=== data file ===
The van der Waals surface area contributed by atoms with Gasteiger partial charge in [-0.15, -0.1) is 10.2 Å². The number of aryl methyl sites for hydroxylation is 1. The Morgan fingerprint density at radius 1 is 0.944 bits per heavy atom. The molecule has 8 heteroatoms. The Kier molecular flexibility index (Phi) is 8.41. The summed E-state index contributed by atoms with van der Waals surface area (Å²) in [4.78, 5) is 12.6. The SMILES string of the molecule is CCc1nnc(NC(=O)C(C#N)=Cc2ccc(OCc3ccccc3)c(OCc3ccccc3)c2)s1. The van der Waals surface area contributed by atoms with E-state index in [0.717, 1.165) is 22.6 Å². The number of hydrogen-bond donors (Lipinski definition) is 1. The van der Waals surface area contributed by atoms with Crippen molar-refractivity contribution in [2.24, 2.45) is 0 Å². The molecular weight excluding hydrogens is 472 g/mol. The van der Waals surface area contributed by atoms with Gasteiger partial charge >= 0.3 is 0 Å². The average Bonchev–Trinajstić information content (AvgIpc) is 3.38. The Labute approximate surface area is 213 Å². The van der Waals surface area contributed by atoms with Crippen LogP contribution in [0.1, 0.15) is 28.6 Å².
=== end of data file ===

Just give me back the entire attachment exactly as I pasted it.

The van der Waals surface area contributed by atoms with Gasteiger partial charge in [-0.15, -0.1) is 10.2 Å². The number of aryl methyl sites for hydroxylation is 1. The Morgan fingerprint density at radius 1 is 0.944 bits per heavy atom. The molecule has 8 heteroatoms. The Kier molecular flexibility index (Phi) is 8.41. The summed E-state index contributed by atoms with van der Waals surface area (Å²) in [4.78, 5) is 12.6. The SMILES string of the molecule is CCc1nnc(NC(=O)C(C#N)=Cc2ccc(OCc3ccccc3)c(OCc3ccccc3)c2)s1. The van der Waals surface area contributed by atoms with E-state index in [0.717, 1.165) is 22.6 Å². The number of hydrogen-bond donors (Lipinski definition) is 1. The van der Waals surface area contributed by atoms with Crippen molar-refractivity contribution in [2.24, 2.45) is 0 Å². The molecular weight excluding hydrogens is 472 g/mol. The van der Waals surface area contributed by atoms with Gasteiger partial charge >= 0.3 is 0 Å². The average Bonchev–Trinajstić information content (AvgIpc) is 3.38. The Labute approximate surface area is 213 Å². The van der Waals surface area contributed by atoms with Crippen LogP contribution in [0.1, 0.15) is 28.6 Å².